All are equal before the law which is why the CBI got custody of P Chidambaram till August 26th. He broke legal protocol by addressing the judge directly even after having two senior counsels to represent him. He said that the CBI asked him if he had a foreign bank account and if his son Karti had one too. He replied in the negative to the first and affirmatively to the second question. Strangely, senior counsels Kapil Sibal and Abhishek Manu Singhvi tied themselves in knots when they said it was six senior secretaries of the Foreign Investment Promotion Board (FIPB) who had approved the investments and Chidambaram only provided a clearance. This is a direct admission that he is the “kingpin” in this massive corruption case. There is no doubt about the fact that he was uncooperative with the CBI leading to the judge granting it custody.
INX Media was one of six companies which got FDI above the sanctioned limit. This opened a can of worms when Indrani Mukerjea who was accused of murdering her own daughter, squealed in an official confession to a magistrate that her company paid bribes to Karti Chidambaram to get the FDI okayed by the Foreign Investment Promotion Board. But Karti has denied ever having met Indrani or Peter Mukerjea. In return for squealing, Indrani has been pardoned from being prosecuted in this case. Apparently, there is more to this than meets the eye.
By calling Chidambaram a “kingpin” in the huge scam, the judge has boosted the prosecution case which he is not supposed to do. In our adversarial system, a judge is a neutral umpire who does not take sides but only decides whether it is bail or jail for Chidambaram. In the heat of arguments, judges often do make oral observations. But the observation of Chidambaram being a kingpin in the scam when he was the finance minister strengthens the prosecution case. That means the judge has scrutinized enough evidence to prove Chidambaram was the brain behind the fraud-and-bribery scam.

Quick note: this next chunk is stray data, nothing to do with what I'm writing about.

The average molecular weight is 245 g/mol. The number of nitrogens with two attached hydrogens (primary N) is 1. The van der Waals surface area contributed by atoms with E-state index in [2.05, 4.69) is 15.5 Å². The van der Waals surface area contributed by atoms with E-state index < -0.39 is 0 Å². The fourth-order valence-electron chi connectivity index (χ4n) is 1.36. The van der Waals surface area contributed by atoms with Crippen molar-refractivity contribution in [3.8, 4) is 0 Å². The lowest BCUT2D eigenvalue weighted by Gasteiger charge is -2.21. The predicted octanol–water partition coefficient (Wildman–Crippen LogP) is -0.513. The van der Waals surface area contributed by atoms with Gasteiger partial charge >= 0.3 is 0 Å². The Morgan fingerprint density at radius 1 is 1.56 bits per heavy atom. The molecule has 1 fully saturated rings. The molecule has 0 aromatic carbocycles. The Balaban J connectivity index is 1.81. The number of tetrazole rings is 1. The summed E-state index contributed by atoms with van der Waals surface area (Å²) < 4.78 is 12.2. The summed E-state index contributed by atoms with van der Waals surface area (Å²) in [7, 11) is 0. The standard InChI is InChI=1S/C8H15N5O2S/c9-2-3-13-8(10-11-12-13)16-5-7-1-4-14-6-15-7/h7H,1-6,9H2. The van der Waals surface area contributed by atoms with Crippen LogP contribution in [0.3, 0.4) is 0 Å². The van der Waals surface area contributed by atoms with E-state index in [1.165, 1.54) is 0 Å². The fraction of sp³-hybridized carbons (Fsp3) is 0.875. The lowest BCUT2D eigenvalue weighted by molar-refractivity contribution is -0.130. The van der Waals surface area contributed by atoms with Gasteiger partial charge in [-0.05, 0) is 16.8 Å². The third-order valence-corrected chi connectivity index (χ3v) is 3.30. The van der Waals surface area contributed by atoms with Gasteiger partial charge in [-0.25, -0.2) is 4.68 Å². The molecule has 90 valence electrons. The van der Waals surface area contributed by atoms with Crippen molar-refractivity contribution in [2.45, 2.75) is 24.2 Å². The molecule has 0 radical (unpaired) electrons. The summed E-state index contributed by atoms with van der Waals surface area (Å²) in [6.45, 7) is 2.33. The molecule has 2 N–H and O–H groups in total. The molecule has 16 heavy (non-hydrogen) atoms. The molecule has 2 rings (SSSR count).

There is also no doubt that corruption in high places must be weeded out. And if you are a former finance minister, you cannot plead to be above the law just because you are a Rajya Sabha MP which Chidambaram, being a senior lawyer himself, knows very well. But while assessing these facts, one wonders if Chidambaram was so stupid as to meet Indrani Mukerjea directly in North Block and tell her to pay Rs 3.5 crore to his son’s firm when it could have been done through middlemen.
Apart from the Indian Penal Code, there is the Prevention of Corruption Act and the Prevention of Money Laundering Act which have been attracted for Chidambaram’s alleged wrongdoing. But by climbing the wall of Chidambaram’s house at Jor Bagh late at night, neither the CBI nor the Enforcement Directorate, both of which are under the Central government, have emerged in a positive light. Chidambaram’s senior counsel Abhishek Manu Singhvi told the media that the order refusing pre-arrest bail to Chidambaram was one which had been written by the government and “copied verbatim.” This constitutes contempt of court but whether the high court will take cognizance of such utterances to really uphold the dictum that all are equal before the law remains to be seen.
Singhvi knows very well that one can criticize a judgment but not impute motives to a judge. By insinuating that Justice Gaur’s order was copied verbatim from what the government had given him, he is denigrating the image of an upright judge who has protected Chidambaram from arrest in the past. But all are sometimes not equal before the law and a senior counsel like Abhishek Manu Singhvi may get away with attributing motives to a high court judge. When asked what would be his strategy after Chidambaram’s arrest, Singhvi shot back: “Have we withdrawn our challenge to the order refusing anticipatory bail to Chidambaram?” This implies that Singhvi has something up his sleeve of which the media are unaware. What will take place is well worth watching.
The writer holds a PhD in Media Law. He is a journalist-cum-lawyer of the Bombay High Court. Cartoon courtesy: Mika Azizi